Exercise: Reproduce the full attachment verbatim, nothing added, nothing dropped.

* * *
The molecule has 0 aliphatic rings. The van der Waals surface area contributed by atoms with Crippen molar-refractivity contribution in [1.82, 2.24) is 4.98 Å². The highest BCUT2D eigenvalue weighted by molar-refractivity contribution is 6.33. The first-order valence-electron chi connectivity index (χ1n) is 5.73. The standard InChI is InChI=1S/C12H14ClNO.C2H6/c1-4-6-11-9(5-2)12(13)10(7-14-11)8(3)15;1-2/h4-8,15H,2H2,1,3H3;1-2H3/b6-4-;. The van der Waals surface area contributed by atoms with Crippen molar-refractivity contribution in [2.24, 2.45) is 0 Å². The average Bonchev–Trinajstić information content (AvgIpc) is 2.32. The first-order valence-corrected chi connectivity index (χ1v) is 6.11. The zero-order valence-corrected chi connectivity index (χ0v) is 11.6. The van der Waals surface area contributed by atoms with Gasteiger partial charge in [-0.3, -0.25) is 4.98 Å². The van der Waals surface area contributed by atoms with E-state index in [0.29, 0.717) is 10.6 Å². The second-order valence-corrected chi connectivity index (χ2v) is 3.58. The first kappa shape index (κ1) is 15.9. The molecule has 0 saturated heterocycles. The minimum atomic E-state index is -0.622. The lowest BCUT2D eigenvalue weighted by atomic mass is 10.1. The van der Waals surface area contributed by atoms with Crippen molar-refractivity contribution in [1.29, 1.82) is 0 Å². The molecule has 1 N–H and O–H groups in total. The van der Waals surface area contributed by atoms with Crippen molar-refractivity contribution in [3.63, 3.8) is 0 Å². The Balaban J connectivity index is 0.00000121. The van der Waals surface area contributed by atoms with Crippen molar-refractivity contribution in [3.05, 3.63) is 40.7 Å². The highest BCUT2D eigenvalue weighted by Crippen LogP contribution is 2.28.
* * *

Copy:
The molecule has 0 aliphatic rings. The van der Waals surface area contributed by atoms with Crippen molar-refractivity contribution in [1.82, 2.24) is 4.98 Å². The highest BCUT2D eigenvalue weighted by molar-refractivity contribution is 6.33. The first-order valence-electron chi connectivity index (χ1n) is 5.73. The standard InChI is InChI=1S/C12H14ClNO.C2H6/c1-4-6-11-9(5-2)12(13)10(7-14-11)8(3)15;1-2/h4-8,15H,2H2,1,3H3;1-2H3/b6-4-;. The van der Waals surface area contributed by atoms with Crippen molar-refractivity contribution in [2.24, 2.45) is 0 Å². The average Bonchev–Trinajstić information content (AvgIpc) is 2.32. The first-order valence-corrected chi connectivity index (χ1v) is 6.11. The zero-order valence-corrected chi connectivity index (χ0v) is 11.6. The van der Waals surface area contributed by atoms with Gasteiger partial charge in [-0.3, -0.25) is 4.98 Å². The van der Waals surface area contributed by atoms with E-state index in [0.29, 0.717) is 10.6 Å². The second-order valence-corrected chi connectivity index (χ2v) is 3.58. The first kappa shape index (κ1) is 15.9. The molecule has 0 saturated heterocycles. The minimum atomic E-state index is -0.622. The lowest BCUT2D eigenvalue weighted by atomic mass is 10.1. The van der Waals surface area contributed by atoms with Crippen molar-refractivity contribution in [1.29, 1.82) is 0 Å². The molecule has 1 N–H and O–H groups in total. The van der Waals surface area contributed by atoms with Crippen molar-refractivity contribution in [3.63, 3.8) is 0 Å². The Balaban J connectivity index is 0.00000121. The van der Waals surface area contributed by atoms with Crippen molar-refractivity contribution in [3.05, 3.63) is 40.7 Å². The highest BCUT2D eigenvalue weighted by Crippen LogP contribution is 2.28.